Category: Event info


By all accounts, I think we can say that this year’s event was a smashing success!

The panel discussion was absolutely fantastic: the blog questions were stimulating and the audience questions were excellent as well. We had well over 200 attendees, many of them students. Honestly, with how dynamic the discussion was, we could have gone on for another hour. Our sincere thanks to the panelists, Drs. Baker, Nelson, and Jackson, and to the moderator, Dr. Cheryl Logan. They really made the discussion. It was clear from the audience’s questions that many people have a personal investment in the panel’s discussion, focusing as it did on issues of ancestry and how genetic information is used to contruct identity.

The turnout for Dr. Hawks’s keynote address was amazing: there must have been over 300 people! Dr. Hawks gave a wonderful presentation on Neandertals and, yes, many modern humans DO have Neandertal genes! Thanks to Dr. Hawks for joining us.

Check back soon, as we will be posting the video of the panel discussion and the keynote address on the blog.

We’d like to keep the conversation going, so please post your comments on this year’s event here…

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The day has arrived!

So, here we are! We hope you’ll be able to join us for our event today (see details in the previous post). We’d like to thank all those who have submitted questions to our participants via the blog: there are some really interesting ones, and many of them will be addressed today. In fact, our participants will be meeting for lunch today to go over your questions, talk about them, and select several to be answered in the panel discussion.

Hope to see you all there, it should be great!

The event is upon us! So, here is the schedule of events for tomorrow (Wednesday, March 23rd; a map of UNCG’s campus is available here):

1. 3-5pm EUC Auditorium: panel discussion featuring Dr. Alondra Nelson (Columbia University; see her bio here, and check out this post and this post), Dr. Lee Baker (Duke University; see his bio here and this post), and Dr. Fatimah Jackson (UNC-Chapel Hill; see her bio here). Each participant will be asked to speak for 10 minutes about how they see their research intersecting with this year’s theme (“Our genetic past and genomic future”), and then a roundtable discussion and audience questions will follow (moderated by Dr. Cheryl Logan, UNCG; see her bio here). Much of the roundtable will focus on questions submitted beforehand via this blog (see below).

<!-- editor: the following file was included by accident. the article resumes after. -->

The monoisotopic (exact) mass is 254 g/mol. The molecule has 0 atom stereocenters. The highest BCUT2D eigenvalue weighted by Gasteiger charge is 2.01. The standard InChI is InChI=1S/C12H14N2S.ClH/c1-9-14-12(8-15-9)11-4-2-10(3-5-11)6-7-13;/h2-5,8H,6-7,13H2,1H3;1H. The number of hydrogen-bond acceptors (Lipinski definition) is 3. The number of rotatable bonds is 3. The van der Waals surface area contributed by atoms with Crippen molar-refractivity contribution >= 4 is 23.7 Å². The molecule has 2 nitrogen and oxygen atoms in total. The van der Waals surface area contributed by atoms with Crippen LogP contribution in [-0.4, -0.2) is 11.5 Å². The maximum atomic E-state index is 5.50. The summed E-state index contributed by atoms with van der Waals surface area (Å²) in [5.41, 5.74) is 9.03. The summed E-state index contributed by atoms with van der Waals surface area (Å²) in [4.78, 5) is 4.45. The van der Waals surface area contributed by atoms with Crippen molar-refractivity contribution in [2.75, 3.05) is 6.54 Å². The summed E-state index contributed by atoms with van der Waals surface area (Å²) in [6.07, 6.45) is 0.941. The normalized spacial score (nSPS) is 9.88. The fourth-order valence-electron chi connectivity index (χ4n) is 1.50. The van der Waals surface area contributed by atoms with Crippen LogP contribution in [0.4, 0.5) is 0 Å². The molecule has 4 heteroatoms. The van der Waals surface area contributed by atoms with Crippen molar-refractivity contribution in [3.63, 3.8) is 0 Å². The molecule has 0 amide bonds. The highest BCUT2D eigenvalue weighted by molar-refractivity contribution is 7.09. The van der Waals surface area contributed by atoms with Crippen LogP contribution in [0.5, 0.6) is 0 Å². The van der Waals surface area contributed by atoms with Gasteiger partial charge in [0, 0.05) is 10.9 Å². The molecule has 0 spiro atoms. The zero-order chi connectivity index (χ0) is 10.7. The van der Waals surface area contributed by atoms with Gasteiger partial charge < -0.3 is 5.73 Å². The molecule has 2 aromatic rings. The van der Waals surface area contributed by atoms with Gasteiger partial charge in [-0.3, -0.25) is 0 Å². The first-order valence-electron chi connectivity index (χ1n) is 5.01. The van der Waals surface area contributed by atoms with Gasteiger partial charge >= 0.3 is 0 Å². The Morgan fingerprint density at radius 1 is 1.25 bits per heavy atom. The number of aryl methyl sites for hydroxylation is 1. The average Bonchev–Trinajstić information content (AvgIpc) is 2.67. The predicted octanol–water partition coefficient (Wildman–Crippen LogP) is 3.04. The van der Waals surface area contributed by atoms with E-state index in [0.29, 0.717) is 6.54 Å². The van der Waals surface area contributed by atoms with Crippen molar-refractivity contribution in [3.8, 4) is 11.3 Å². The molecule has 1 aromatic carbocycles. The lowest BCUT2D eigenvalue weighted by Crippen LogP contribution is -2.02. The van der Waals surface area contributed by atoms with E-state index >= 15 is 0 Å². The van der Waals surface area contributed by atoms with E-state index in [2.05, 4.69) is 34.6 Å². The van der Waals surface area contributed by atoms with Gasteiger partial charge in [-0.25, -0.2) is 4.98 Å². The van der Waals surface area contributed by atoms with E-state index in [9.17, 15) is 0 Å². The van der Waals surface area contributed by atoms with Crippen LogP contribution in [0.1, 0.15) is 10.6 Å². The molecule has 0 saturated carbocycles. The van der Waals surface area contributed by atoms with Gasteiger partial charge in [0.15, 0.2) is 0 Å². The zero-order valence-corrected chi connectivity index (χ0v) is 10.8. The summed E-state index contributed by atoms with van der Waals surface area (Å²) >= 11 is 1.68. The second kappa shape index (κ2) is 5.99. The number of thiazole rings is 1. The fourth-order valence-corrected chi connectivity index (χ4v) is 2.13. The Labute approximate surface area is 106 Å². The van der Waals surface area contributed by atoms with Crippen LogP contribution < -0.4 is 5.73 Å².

2. 5-630pm EUC Kirkland Room: a reception will follow after the panel discussion. Refreshments will be provided (it’ll be a great spread, trust us…). This will serve as an “open house” of sorts,  allowing the participants to interact directly with the student body and the general public. Students from UNCG’s Student Anthropological Society (SAS) will be available to direct people from the panel discussion to the reception.

3. 7-9pm Meade Auditorium (Sullivan Science Building 101): keynote address by Dr. John Hawks (University of Wisconsin-Madison; see his bio here and check out his weblog here). The title is “Neandertime: Deciphering the Secrets of Ancient Genomes”. The talk will consider the state-of-the-art in Neandertal genomics; it should be fantastic. Q & A will follow the talk.

Some general notes:

  • Given the late afternoon time of the panel discussion, we understand that people may not be able to show up right at three or stay until the end. We encourage people to show up at any time and listen to what our panel has to say.
  • Microphone stands will be available for the audience to ask questions at our panel and after the keynote address. However, you are also encouraged to submit questions beforehand to our participants. You can do so here. Keep in mind that you don’t have to attend to submit a question; we’ll be recording the entire event and will post the file on the blog afterwards…so, you will still be able to hear and see your question being addressed!

We hope to see you all at the event!!

Our keynote speaker John Hawks posted on his blog yesterday about his keynote address this Wednesday. It should be really, really great. From his blog:

I’ve got to tell you, the talk I’m giving about Neandertal genetics is the very best I’ve ever prepared. I don’t say this kind of thing lightly, but if you’re in the area and care about Neandertals, this is as good as it gets. We are discovering new stuff every day, the pace of discovery right now is running way ahead of the pace of publication.

So, if you were thinking about attending, then this should give you good reason to definitely come!

Well, we’re all back from Spring Break here at UNCG…and our event is only 8 days away! Check out event details here, and don’t forget to post questions for our participants here.